The pieces are constructed so that both hands constantly navigate a kaleidoscope of sounds in a modern jazz idiom. Styles range from pointillistic ("Sometimes I Wander") to lyric ("Brooklyn Sunset"), joyous ("Piccadilly Circus") to melancholy ("Homesick"). The collection will instantly feel at home to classically trained pianists, but each etude also offers opportunities for an optional improvisation. Siskind provides ample assistance for accomplishing this by including chord charts, sample accompaniment patterns and melodic gestures, and advice on how to transition in and out of the improvisations.
Siskind's own recording of the etudes accompanies the book, and his considerable skill is evident. He negotiates the etudes as one might expect. His command of the instrument is never in doubt, the musical ideas are clear, and his fascinating improvisations extend the length of the set to an hour. (Without the improvisations, the etudes last approximately twenty minutes.) For those interested in watching Siskind in action, videos of the etudes can be viewed on his YouTube channel.
Finally, it is worth mentioning that the Perpetual Motion Etudes represent a new kind of community effort. It was crowdfunded as a "Project We Love" on Kickstarter.com. Top-tier donors receive special thanks in the score, and full credit is given to the production team–editor Spencer Myer, engraver Kimberly Brand, and graphic designer Jennifer Boyd. To them and to Mr. Siskind we owe a debt of gratitude for this unique, important, and valuable contribution to the pianist's art. (Jeremy Siskind, $15.99 PDF; $24.99 signed physical copy, jeremysiskind.com/shop/)—Jason Sifford
Evgeny Kissin's Four Piano Pieces, Op. 1, is a brilliant first compositional effort. The opening cantabile "Meditation"is imbued with challenging chromatic chords and frequent triplets against duplets. "Dodecaphonic Tango" is a pulsating, vibrant gem with abrasive ninth and cluster chords. "Intermezzo" is a short, simple, and reflective breath of fresh air. The concluding "Toccata" is an exuberant tour-de-force featuring rapid sixteenths and octaves; its fiendishly difficult ending fuses the opening with fragments of a blues melody and a chromatic countermelody. Due to the many technical difficulties and unconventional ninth and tenth chords, this collection is only suitable for advanced pianists. The music in this Henle edition is beautifully laid out on non-glare paper; unfortunately, there is no preface to provide background information or performance suggestions. (Henle, $18.95) —Ernest Kramer
José Serebrier's Tango in Blue is a short, approachable, and tuneful work. Serebrier is a composer and conductor who has made over 300 recordings and has received thirty-nine Grammy nominations. This tango is an arrangement of a popular orchestral work that he composed for the National Orchestra of Uruguay. The first page introduces the main three-note chromatic motive along with some chromatic counterpoint; the remaining three pages feature a mournful melody based on that motive, in a tonal setting accompanied by simple left-hand triads. There are some rhythmic and technical challenges, so this piece is accessible to advanced pianists. A brief preface describes the origins of the composition and its title. (Peermusic, $9.95) —Ernest Kramer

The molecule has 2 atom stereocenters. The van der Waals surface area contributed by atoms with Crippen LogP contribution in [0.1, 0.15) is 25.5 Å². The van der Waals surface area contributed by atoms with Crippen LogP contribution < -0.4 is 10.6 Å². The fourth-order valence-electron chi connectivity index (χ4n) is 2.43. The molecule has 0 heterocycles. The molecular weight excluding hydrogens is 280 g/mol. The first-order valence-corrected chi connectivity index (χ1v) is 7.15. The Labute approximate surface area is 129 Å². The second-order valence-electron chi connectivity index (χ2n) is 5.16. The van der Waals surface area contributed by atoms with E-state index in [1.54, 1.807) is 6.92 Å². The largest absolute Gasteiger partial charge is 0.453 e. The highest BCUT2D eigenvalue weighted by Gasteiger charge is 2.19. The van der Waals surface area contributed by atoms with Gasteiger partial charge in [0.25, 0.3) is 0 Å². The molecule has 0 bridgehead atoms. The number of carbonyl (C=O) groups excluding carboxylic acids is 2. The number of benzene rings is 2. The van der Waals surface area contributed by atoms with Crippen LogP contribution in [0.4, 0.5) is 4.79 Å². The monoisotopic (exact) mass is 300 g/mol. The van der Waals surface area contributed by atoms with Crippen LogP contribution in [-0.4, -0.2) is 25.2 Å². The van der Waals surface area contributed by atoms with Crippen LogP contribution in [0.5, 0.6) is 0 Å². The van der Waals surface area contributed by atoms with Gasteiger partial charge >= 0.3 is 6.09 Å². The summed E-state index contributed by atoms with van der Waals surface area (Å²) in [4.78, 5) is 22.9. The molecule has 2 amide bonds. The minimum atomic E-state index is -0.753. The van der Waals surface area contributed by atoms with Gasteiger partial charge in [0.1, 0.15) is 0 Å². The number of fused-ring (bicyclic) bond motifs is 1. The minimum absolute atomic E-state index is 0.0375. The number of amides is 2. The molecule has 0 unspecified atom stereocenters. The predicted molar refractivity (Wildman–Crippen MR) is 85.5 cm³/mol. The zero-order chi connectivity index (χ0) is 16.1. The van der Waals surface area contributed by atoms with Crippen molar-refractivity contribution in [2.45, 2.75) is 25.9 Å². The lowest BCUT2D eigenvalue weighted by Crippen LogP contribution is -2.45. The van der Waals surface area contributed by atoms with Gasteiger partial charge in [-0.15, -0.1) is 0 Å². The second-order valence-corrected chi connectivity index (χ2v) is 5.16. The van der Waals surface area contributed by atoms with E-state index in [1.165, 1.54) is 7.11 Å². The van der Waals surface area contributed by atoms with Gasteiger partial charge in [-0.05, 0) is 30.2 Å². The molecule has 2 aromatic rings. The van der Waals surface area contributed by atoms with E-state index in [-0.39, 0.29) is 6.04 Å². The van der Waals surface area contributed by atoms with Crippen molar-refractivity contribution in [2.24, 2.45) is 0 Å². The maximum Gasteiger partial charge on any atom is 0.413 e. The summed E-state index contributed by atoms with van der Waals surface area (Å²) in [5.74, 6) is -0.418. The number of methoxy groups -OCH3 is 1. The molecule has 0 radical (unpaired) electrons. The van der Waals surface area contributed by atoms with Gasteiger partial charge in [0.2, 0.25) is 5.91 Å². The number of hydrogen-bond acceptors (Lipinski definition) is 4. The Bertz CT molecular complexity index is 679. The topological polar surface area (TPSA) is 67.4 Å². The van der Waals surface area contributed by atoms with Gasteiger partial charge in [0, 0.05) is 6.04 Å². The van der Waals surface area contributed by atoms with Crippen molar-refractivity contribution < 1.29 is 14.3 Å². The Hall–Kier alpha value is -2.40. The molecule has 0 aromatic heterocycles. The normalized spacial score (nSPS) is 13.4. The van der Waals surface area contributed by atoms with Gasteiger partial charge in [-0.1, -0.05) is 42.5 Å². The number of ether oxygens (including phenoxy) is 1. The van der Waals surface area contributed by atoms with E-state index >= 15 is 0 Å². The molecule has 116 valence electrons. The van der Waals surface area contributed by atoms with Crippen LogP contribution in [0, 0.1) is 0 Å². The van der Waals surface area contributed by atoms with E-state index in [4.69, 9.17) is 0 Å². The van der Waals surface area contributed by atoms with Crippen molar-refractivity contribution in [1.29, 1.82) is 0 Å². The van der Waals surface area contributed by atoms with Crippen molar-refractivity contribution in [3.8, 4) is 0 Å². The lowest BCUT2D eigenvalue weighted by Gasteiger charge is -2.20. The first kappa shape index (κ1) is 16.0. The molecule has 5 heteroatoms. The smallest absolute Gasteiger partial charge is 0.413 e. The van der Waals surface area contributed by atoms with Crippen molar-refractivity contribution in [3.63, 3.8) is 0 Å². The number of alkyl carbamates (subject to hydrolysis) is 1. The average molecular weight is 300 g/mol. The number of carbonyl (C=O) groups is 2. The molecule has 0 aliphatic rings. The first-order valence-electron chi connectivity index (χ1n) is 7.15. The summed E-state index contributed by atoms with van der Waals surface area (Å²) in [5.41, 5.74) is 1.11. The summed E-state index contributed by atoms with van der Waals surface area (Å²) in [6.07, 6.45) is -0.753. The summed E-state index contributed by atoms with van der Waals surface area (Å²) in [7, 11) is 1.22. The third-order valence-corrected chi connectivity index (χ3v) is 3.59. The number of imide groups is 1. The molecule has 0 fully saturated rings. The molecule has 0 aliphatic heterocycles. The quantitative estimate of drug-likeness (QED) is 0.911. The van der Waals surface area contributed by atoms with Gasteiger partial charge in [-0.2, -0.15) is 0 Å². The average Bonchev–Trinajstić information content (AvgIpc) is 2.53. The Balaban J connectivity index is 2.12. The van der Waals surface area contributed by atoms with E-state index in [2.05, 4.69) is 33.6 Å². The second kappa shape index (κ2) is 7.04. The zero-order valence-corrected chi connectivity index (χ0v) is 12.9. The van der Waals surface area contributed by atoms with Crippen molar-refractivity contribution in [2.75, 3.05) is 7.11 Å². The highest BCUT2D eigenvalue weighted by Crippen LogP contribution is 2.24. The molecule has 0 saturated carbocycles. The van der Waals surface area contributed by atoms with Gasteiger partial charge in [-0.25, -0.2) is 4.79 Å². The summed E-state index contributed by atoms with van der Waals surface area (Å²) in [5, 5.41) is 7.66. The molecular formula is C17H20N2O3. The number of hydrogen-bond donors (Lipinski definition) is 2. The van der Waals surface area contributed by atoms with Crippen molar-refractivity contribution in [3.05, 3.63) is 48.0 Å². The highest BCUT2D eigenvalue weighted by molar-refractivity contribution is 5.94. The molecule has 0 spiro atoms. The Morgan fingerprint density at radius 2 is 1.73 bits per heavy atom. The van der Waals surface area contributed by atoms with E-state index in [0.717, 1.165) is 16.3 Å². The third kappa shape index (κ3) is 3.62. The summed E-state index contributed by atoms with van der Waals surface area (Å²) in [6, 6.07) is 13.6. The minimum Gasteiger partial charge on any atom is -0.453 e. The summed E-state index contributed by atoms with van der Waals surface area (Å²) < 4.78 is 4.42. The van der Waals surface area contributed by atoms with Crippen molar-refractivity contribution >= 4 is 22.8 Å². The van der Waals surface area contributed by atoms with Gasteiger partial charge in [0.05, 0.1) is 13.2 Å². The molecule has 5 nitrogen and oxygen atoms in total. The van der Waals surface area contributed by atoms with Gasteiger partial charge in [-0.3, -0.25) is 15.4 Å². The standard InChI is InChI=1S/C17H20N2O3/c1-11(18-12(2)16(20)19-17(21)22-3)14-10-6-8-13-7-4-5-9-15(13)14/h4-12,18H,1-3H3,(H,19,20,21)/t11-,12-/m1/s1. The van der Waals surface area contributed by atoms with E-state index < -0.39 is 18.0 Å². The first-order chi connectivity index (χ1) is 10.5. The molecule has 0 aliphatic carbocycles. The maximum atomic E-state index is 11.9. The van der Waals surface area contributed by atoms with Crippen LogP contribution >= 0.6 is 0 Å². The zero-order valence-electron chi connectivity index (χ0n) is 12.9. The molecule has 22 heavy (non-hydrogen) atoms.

John Adams's Short Ride in a Fast Machine for four hands at one piano is a brilliant transcription of his landmark 1986 orchestral work. This arrangement arose after a meeting Adams had with pianists Christina and Michelle Naughton. This piece is post-minimalistic, so repetitive figuration, pandiatonicism, and gating (abruptly changing selected pitches in a harmony) are present. It is a remarkable mixture of utter melodic simplicity and devilish rhythmic complexity. There are frequent meter changes, syncopations, cluster chords, octaves, and hemiolas. Several long chordal passages require the span of a ninth; in some cases, the only solution is to redistribute or eliminate notes. In addition, there are extensive sections in which the right hand of the secondo player must be placed over or between the two hands of the primo. Performing at the indicated deliriando tempo requires precise counting, exact evenness, and rhythmic precision. This piece is appropriate for advanced performers. Readers are highly encouraged to enjoy the Naughtons' stunning rendition at youtube.com/watch?v=jN4cCYPEOGg. (Boosey & Hawkes, $19.99) —Ernest Kramer
SUZANNE SCHONS is Music Editor at the Piano Magazine. She teaches music courses at the University of St. Thomas and piano lessons at K&S Conservatory of Music in Minnesota.
CARMEN DOUBRAVA is on the fine arts faculty at The Hockaday School in Dallas, where she teaches piano and accompanies several choirs, orchestras, and various school concerts. She is also the choir accompanist at Horizon Unitarian Universalist Church in Carrollton.
JACOB FITZPATRICK teaches piano and theory at his home in St. Paul, Minnesota. He is currently writing his PhD dissertation on musical movement and Stravinsky.
MEG GRAY is on the faculty at Wichita State University where she teaches piano pedagogy and coordinates the undergraduate class piano program. She also maintains a pre-college studio, and is an active adjudicator and presenter.
JASON SIFFORD is a freelance teacher and pianist based in Iowa City. He is also a frequent presenter and adjudicator and serves as composer/clinician for the Willis Music Company.
ERNEST KRAMER is professor of music theory and keyboard studies at Northwest Missouri State University, and holds degrees from Peabody- Vanderbilt University, Drake University, and the University of North Texas.